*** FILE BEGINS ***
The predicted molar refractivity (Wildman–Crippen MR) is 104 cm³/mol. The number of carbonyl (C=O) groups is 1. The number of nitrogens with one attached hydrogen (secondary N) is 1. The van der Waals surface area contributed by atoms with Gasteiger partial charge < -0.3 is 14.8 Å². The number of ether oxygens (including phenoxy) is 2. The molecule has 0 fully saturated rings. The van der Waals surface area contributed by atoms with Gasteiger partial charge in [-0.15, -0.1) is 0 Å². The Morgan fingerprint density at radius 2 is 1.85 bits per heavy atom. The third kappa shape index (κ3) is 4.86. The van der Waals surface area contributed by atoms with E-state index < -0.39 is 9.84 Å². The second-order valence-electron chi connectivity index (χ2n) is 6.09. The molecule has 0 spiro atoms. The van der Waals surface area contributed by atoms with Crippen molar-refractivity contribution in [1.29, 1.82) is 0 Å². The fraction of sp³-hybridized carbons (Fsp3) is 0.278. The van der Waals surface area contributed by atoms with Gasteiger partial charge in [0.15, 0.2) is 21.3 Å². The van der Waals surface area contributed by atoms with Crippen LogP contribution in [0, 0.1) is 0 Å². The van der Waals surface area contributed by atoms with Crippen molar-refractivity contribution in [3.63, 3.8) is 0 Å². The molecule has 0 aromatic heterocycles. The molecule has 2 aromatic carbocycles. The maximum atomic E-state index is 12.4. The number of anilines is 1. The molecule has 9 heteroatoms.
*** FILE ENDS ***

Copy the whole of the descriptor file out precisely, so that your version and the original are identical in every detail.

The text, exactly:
The predicted molar refractivity (Wildman–Crippen MR) is 104 cm³/mol. The number of carbonyl (C=O) groups is 1. The number of nitrogens with one attached hydrogen (secondary N) is 1. The van der Waals surface area contributed by atoms with Gasteiger partial charge < -0.3 is 14.8 Å². The number of ether oxygens (including phenoxy) is 2. The molecule has 0 fully saturated rings. The van der Waals surface area contributed by atoms with Gasteiger partial charge in [-0.15, -0.1) is 0 Å². The Morgan fingerprint density at radius 2 is 1.85 bits per heavy atom. The third kappa shape index (κ3) is 4.86. The van der Waals surface area contributed by atoms with E-state index < -0.39 is 9.84 Å². The second-order valence-electron chi connectivity index (χ2n) is 6.09. The molecule has 0 spiro atoms. The van der Waals surface area contributed by atoms with Crippen molar-refractivity contribution in [1.29, 1.82) is 0 Å². The fraction of sp³-hybridized carbons (Fsp3) is 0.278. The van der Waals surface area contributed by atoms with Gasteiger partial charge in [0.15, 0.2) is 21.3 Å². The van der Waals surface area contributed by atoms with Crippen LogP contribution in [0, 0.1) is 0 Å². The van der Waals surface area contributed by atoms with Crippen molar-refractivity contribution in [3.63, 3.8) is 0 Å². The molecule has 0 aromatic heterocycles. The molecule has 2 aromatic carbocycles. The maximum atomic E-state index is 12.4. The number of anilines is 1. The molecule has 9 heteroatoms.